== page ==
Some manage to avoid the Pit, by earning so much that they manage to handle all of the bills and still have plenty left over. But they end up lodged into a company with others to answer to who are not so lucky. People in the Void usually end up worn, stressed, physically unfit and unfulfilled. Despite leading such “successful” lives, they wonder why life does not feel like a complete success. So they keep seeking more profit in hopes of filling the void.Neither option sounds great. But either chasm presents ample opportunities for recovery. The key is to figure out if you’ve fallen into one of them, or if you are just starting out, to get your shit together before you make it big. Well according to Mr. Money Mustache there are three steps.
The first step is to figure if you've made it big already and under step one the news flash is that if your under 40 and making over 75,000 you have already made it big. So we continue on to the second step and that is "pit dwellers need to learn to say no." In step two, it says that the problem with the modern high-income lifestyle is the dizzying surplus of options you have available to you.The Power of No means saying “No” to even fun-sounding activities, when you realize your life is already full enough of good things. Finally step 3 is "rising above the profit makes you the richest one of all.Fortunately, it is not necessary to become the richest person in the world to learn from this example. You just need to get your financial affairs in order so that your livelihood no longer depends on the demands of irrational people. Mr. Money Mustache says, "So if you’re just starting out, heed the comical troubles of your elders and do not repeat them. You can avoid both pitfalls and walk straight through to the public park on other side." Some of what he talks seems like nonsense, but then again it does make sense especially the three steps.
The behavior in this is how someone chooses to spend their money and the consequence can either be a punishment or reinforcement. On one hand, if a person spends all this money on these toys can cause them financial hardship especially if they don't have the means. On the other hand, people who choose to spend their money wisely or rising above profit would make them rich. I'd say it totally depends on the person, but I think what Mr. Money Mustache is saying that we don't have to spend all this money to be rich. Being rich isn't about the money, its about friends & family around you and how you spend time with them. Whether someone is rich or not, solely depends on how a person emits the behavior.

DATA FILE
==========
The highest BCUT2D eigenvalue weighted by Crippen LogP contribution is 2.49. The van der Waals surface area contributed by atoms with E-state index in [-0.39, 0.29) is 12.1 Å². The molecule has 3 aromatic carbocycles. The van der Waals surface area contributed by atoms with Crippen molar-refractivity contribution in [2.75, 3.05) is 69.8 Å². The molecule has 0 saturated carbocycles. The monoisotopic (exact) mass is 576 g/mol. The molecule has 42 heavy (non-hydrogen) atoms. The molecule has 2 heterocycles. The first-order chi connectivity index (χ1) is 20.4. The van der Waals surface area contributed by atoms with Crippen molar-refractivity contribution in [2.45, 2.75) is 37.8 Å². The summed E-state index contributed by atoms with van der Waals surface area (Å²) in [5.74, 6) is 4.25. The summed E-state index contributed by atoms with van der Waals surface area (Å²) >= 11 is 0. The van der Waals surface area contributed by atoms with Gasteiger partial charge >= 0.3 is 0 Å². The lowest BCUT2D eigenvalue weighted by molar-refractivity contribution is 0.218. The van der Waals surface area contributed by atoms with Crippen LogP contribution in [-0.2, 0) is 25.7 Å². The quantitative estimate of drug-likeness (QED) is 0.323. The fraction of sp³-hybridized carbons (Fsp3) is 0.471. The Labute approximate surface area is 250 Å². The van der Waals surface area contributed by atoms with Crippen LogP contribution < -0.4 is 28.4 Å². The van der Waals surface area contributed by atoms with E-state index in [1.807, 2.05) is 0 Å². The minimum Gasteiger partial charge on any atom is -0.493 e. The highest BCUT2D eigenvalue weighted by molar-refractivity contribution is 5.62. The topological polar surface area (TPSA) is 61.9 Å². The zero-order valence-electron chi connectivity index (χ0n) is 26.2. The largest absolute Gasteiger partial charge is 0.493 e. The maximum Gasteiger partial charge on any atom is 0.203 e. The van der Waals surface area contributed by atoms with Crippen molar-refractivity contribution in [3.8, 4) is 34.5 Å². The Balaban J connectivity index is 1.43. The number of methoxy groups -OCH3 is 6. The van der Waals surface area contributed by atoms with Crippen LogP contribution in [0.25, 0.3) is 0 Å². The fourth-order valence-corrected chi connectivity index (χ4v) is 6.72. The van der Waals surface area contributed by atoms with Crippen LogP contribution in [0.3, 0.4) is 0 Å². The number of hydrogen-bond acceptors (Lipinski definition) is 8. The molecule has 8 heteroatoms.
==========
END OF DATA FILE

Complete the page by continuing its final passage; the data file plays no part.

Terms: emit, behavior, consequence, reinforcement, punishment

Thursday Online Assignment: “Haters Gonna Hate (But Not Mate)”

From what I have gathered, Mr. Money Mustache is a website where a man posts and uploads different blogs about how to best save money. The article that I read was one about how he has a gathering a “haters” who do not agree with his ideas and the things that he posts online. Mr. Money Mustache got one of his articles posted in a big time newspaper, so it lead to him getting a lot of bad feedback (there was good too, but for this article he only discussed the bad). All of the negative feedback and comments brought him to write an article about those to hate on others and why they feel the need to do so.
Mr. Money Mustache (MMM) says that the people who give unnecessary negative feedback are around today because of evolutionary reasons. He thinks that back when humans were first starting to communicate and settle down in small populations, there was a lot of competition for resources (food, water, women, etc.). Obviously in an ancient and primitive civilization, there is going to be a type of hierarchy. This is the case today as well, just not as prevalent as it was back then. Back then, their way of life was solely based on who was at the top because if you found yourself at the top, or closer to the top, you would get the most/best resources.